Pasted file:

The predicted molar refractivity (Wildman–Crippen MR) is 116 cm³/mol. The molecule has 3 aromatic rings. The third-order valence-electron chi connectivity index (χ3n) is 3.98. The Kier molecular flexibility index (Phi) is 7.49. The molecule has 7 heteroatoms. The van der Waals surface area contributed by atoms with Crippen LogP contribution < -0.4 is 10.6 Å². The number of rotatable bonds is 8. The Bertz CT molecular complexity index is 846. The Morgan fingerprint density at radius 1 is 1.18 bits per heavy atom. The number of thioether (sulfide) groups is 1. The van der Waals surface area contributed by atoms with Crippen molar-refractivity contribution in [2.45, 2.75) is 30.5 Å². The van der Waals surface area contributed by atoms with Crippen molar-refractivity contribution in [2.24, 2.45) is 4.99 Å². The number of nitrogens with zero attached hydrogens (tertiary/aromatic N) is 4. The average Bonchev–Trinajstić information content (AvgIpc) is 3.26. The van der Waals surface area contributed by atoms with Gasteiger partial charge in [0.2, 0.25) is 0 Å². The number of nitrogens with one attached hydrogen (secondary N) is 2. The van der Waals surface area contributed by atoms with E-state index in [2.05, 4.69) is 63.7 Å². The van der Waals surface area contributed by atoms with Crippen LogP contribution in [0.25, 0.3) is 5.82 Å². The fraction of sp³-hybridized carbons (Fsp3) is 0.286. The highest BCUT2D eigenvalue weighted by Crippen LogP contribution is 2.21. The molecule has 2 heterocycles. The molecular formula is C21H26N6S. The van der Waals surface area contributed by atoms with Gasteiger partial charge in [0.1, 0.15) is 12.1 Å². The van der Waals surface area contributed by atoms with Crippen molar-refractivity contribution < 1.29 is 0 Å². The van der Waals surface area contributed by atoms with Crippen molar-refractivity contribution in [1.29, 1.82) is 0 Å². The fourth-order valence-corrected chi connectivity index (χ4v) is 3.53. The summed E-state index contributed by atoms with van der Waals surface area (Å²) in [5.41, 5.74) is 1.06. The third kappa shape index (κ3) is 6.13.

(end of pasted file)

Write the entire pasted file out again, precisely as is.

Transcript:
The predicted molar refractivity (Wildman–Crippen MR) is 116 cm³/mol. The molecule has 3 aromatic rings. The third-order valence-electron chi connectivity index (χ3n) is 3.98. The Kier molecular flexibility index (Phi) is 7.49. The molecule has 7 heteroatoms. The van der Waals surface area contributed by atoms with Crippen LogP contribution < -0.4 is 10.6 Å². The number of rotatable bonds is 8. The Bertz CT molecular complexity index is 846. The Morgan fingerprint density at radius 1 is 1.18 bits per heavy atom. The number of thioether (sulfide) groups is 1. The van der Waals surface area contributed by atoms with Crippen molar-refractivity contribution in [2.45, 2.75) is 30.5 Å². The van der Waals surface area contributed by atoms with Crippen molar-refractivity contribution in [2.24, 2.45) is 4.99 Å². The number of nitrogens with zero attached hydrogens (tertiary/aromatic N) is 4. The average Bonchev–Trinajstić information content (AvgIpc) is 3.26. The van der Waals surface area contributed by atoms with Gasteiger partial charge in [0.2, 0.25) is 0 Å². The number of nitrogens with one attached hydrogen (secondary N) is 2. The van der Waals surface area contributed by atoms with E-state index in [2.05, 4.69) is 63.7 Å². The van der Waals surface area contributed by atoms with Crippen LogP contribution in [0.25, 0.3) is 5.82 Å². The fraction of sp³-hybridized carbons (Fsp3) is 0.286. The highest BCUT2D eigenvalue weighted by Crippen LogP contribution is 2.21. The molecule has 2 heterocycles. The molecular formula is C21H26N6S. The van der Waals surface area contributed by atoms with Gasteiger partial charge in [0.1, 0.15) is 12.1 Å². The van der Waals surface area contributed by atoms with Crippen molar-refractivity contribution < 1.29 is 0 Å². The van der Waals surface area contributed by atoms with Crippen molar-refractivity contribution in [1.29, 1.82) is 0 Å². The fourth-order valence-corrected chi connectivity index (χ4v) is 3.53. The summed E-state index contributed by atoms with van der Waals surface area (Å²) in [5.41, 5.74) is 1.06. The third kappa shape index (κ3) is 6.13.